I am currently focused on three main projects. Scroll down to read more about each project and feel free to contact me if you have comments or questions.
Decolonizing ways of knowing
Structural social work
Decolonizing ways of knowing
Extractive capitalism and settler colonialism have fundamentally shaped the world we live in today. The Doctrine of Discovery gave license to European imperialism to invade other lands and commit genocide on native peoples to plunder their resources (see Patrick Wolfe). These economic and colonial processes have transformed over the centuries, but their essential power dynamic has been reinforced through interconnected systems of scientific knowledge and institutional power.
Ways of understanding progress, development, and our identities are deeply rooted in the ongoing legacy of settler colonialism. How do we challenge knowledge that legitimizes hierarchies and inequalities? How can we decolonize our ways of being and thinking?
My work in this area has focused on organizing dialogical events where community members, students, and professionals can have a critical conversation about decolonization, social justice issues, and activism.
I organized a retreat series in Fresno, California between 2014-2017. The series focused on how to collaboratively practice community-centered, trusting, and transparent advocacy on social justice issues. Retreat page coming soon...
Structural social work
My teaching and research centers on structural social work issues from the perspective of human rights. Structural social work focuses on how the more powerful in society use policies, institutions, and practices to reinforce relations of dominance and oppression. Structural social work applies a critical theory lens to practice.
Decolonizing social work
In recent decades, decolonizing social work has emerged to broaden and critique the agenda of universalizing international Western-oriented social work (Razack, 2009). Important texts, such as Decolonizing Methodologies (Smith, 2012) and Indigenous Social Work around the World (Gray, Coates and Yellow Bird, 2010) have developed new vocabularies, perspectives and approaches to address some of the most significant global trends in contemporary social work relating to global diversity and indigenous peoples. Rooted in indigenous world views and postcolonial theory (Gray, Coates, Yellow Bird & Hetherington, 2013), decolonizing social work explores the tacit world of colonialism that is hidden in many of the assumptions, standards and definitions of social work that promote what James Midgely terms "professional imperialism" by questioning the construction of expertise over others' lives as well as focusing the content of many international social work classes on the deprivation of developing countries (Midgely, 2010; Razack, 2009). Decolonizing social work brings to the fore the significance of culturally appropriate and engaged critical political practice in diverse local settings (Smith, 2012). Decolonizing social work opens the door to a much more holistic understanding of the role and purpose of social work by including underrepresented aspects of social work practice such as diverse values of spirituality and alternative ways of healing. It also values the complexity of local and Indigenous communities, family structures, and practices.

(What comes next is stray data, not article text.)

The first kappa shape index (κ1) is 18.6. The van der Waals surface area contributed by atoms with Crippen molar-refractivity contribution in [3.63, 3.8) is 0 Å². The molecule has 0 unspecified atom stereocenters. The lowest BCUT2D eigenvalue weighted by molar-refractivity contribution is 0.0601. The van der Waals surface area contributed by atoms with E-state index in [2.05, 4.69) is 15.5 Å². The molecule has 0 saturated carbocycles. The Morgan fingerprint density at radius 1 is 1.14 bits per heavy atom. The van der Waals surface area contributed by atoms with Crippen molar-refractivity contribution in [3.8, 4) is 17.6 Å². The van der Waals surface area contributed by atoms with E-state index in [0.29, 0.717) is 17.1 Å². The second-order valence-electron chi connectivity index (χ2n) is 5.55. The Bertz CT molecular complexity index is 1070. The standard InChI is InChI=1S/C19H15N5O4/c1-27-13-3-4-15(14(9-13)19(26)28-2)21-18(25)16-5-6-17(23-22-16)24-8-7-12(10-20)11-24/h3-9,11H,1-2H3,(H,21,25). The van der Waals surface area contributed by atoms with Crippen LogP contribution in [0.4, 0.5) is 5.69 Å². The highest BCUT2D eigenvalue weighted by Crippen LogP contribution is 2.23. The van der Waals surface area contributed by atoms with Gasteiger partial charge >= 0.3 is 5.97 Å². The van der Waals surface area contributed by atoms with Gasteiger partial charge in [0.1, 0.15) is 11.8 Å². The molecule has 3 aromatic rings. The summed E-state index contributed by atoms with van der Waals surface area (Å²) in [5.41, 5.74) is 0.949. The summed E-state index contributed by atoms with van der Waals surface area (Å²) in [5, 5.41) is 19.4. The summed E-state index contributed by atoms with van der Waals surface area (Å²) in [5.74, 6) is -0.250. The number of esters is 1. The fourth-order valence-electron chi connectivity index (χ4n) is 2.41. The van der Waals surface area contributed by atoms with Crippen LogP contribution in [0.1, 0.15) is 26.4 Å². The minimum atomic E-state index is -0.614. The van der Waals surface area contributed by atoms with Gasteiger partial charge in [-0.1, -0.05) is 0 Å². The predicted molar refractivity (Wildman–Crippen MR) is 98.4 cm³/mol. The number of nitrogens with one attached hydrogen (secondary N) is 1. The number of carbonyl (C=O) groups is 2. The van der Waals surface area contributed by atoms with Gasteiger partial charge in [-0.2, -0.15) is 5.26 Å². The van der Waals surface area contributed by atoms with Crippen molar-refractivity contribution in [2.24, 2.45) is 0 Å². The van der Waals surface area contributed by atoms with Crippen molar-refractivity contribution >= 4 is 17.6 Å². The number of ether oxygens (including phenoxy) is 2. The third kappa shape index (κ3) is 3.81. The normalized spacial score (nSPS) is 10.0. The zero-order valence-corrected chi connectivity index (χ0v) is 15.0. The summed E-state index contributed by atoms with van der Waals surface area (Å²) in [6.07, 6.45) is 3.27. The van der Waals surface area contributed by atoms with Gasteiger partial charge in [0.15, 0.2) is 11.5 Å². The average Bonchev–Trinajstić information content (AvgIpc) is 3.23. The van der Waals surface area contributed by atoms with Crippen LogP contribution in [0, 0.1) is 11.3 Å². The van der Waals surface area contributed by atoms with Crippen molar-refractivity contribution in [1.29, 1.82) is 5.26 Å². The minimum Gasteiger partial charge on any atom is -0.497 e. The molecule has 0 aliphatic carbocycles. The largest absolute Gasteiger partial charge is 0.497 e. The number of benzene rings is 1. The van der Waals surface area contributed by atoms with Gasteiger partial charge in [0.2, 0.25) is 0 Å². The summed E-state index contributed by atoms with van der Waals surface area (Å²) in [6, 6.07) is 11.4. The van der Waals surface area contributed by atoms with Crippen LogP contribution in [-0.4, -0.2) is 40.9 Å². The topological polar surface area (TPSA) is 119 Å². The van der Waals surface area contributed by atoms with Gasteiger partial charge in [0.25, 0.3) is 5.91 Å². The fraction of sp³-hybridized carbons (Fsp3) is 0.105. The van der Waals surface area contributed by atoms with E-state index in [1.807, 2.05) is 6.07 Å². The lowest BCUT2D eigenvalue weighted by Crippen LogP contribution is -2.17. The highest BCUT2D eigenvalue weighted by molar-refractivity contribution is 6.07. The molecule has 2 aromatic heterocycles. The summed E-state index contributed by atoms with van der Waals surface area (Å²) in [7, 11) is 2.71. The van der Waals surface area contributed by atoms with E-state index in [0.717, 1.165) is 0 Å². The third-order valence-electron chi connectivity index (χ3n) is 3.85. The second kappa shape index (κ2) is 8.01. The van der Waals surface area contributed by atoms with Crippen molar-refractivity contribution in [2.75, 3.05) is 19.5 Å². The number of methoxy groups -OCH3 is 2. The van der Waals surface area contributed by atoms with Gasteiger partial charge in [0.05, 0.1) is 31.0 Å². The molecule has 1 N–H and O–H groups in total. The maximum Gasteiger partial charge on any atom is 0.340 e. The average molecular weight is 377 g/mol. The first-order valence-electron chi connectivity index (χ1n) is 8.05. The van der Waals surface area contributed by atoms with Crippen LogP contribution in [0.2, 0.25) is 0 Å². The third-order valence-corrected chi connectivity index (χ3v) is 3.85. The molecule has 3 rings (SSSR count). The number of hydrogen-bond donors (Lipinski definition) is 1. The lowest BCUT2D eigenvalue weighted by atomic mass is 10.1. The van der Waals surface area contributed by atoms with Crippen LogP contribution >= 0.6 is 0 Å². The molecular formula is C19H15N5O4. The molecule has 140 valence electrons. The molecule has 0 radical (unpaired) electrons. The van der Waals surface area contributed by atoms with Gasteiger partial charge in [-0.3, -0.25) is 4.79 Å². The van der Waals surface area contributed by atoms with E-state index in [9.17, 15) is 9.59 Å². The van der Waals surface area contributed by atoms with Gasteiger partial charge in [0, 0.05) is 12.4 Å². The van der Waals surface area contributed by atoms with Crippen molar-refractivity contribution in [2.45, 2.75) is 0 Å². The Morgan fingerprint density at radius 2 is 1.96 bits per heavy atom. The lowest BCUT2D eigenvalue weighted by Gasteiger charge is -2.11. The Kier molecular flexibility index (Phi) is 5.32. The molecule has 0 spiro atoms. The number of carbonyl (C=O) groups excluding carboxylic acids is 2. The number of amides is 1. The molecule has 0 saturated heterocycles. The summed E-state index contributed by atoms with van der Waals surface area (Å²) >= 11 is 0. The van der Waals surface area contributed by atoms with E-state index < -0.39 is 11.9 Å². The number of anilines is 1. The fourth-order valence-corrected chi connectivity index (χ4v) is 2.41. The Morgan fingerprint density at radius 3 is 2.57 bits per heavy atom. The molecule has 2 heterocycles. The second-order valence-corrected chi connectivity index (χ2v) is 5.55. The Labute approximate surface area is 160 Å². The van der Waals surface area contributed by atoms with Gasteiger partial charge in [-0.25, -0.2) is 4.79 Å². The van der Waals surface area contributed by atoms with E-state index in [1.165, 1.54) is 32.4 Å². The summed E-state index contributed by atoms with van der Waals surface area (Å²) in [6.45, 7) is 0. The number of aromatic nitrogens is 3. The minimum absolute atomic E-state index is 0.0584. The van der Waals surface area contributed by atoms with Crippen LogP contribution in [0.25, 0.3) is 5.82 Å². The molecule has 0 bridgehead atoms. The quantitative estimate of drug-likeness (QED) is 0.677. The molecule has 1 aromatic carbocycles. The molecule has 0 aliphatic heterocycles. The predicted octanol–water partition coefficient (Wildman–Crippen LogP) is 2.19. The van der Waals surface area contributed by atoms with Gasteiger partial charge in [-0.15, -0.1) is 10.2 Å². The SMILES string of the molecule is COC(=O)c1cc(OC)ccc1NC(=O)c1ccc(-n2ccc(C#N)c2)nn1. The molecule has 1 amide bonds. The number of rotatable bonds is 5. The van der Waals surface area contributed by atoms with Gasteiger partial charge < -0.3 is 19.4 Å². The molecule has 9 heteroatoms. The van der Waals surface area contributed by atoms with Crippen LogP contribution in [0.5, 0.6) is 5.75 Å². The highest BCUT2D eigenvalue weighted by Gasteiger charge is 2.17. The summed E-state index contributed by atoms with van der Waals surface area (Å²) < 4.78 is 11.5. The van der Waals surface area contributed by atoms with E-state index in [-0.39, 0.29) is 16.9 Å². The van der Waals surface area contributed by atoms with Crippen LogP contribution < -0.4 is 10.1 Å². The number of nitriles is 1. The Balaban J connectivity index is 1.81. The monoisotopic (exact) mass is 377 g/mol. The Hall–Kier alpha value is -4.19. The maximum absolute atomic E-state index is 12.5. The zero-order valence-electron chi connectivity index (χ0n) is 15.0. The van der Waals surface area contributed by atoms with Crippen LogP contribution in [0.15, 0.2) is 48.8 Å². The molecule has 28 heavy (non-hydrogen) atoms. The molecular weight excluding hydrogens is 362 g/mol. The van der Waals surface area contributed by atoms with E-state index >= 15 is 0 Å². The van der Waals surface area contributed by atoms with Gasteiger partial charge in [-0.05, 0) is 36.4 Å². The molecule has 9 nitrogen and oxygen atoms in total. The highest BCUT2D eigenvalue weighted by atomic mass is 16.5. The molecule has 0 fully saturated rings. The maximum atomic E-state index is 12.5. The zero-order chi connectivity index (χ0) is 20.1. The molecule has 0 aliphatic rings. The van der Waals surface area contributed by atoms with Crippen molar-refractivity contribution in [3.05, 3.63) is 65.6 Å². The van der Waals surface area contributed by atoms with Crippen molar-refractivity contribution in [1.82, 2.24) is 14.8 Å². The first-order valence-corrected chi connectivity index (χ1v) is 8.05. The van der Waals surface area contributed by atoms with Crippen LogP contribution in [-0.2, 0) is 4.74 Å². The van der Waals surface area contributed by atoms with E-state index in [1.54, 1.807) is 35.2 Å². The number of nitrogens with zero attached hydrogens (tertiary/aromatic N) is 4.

Gray, M., Coates, J., Yellow Bird, M. & Hetherington T. (2013) (eds.) Decolonizing Social Work. Burlington, VT: Ashgate Publishing.
Gray, M., Coates, J. & Hetherington T. (2012) Environmental Social Work. London: Routledge.
Kovach, M. (2009) Indigenous methodologies: Characteristics, conversations and contexts. Toronto: University of Toronto Press.
Midgely, J. (2008) "Promoting reciprocal international social work exchanges: professional imperialism revisited." In Indigenous Social Work Around the World: Towards Culturally Relevant Education and Practice. Gray, M., Coates, J. & Yellow Bird, M. (eds). Ashgate Publishing.
Razack, N. (2009) Decolonizing the pedagogy and practice of international social work. International Social Work, 52(1), 9-21.
Smith, L. T. (2012) Decolonizing Methodologies: Research and Indigenous Peoples. London: Zed Books.
Queering social work
Queering social work explores how queer theory can inform our understanding of structural social work practice, particularly when understanding how categories of gender and sexual identities have an impact on our work with individuals, families, and diverse communities. I use queering as an approach to unpacking how the field uses dominant discourses on sexuality and gender identity and expression to inform how we teach social work and critically practice it. I have taught autoethnography as a pedagogical tool to help students explore the layers of their experiences and identities, and apply them to how they reflect on their social work practice. I have also developed a mixed methods study in collaboration with Trinity College, Dublin, Ireland to examine how students report their views on sexual identity and social work ethics. Finally, I have organized seminars and workshops that address various aspects of queering social work.
Historically, the profession of social work has often implicitly reinforced homophobic and heteronormative policies and practices. It wasn’t until 1973 that Dr. Evelyn Hooker successfully campaigned to remove the definition of homosexuality as a mental illness from the American Psychological Association's Diagnostic and Statistical Manual of Mental Disorders (see article and the LGBT Mental Health Syllabus). Current DSM categories of gender dysphoria, gender incongruence, and gender identity disorder perpetuate the myth that gender diversity is a mental illness (read more here). Despite the fact that social work has come a long way in recognizing the rights and diversity of LGBTQ+ communities, it nonetheless often essentializes sexual identity and gender when thinking about service needs. The American Council on Social Work Education CSWE has a Council on Sexual Orientation and Gender Identity and Expression, which promotes the development of social work curricula and materials. However, there is still a need for social work education, curriculum development, and practice evaluation on the diversity of sexual and gender identities.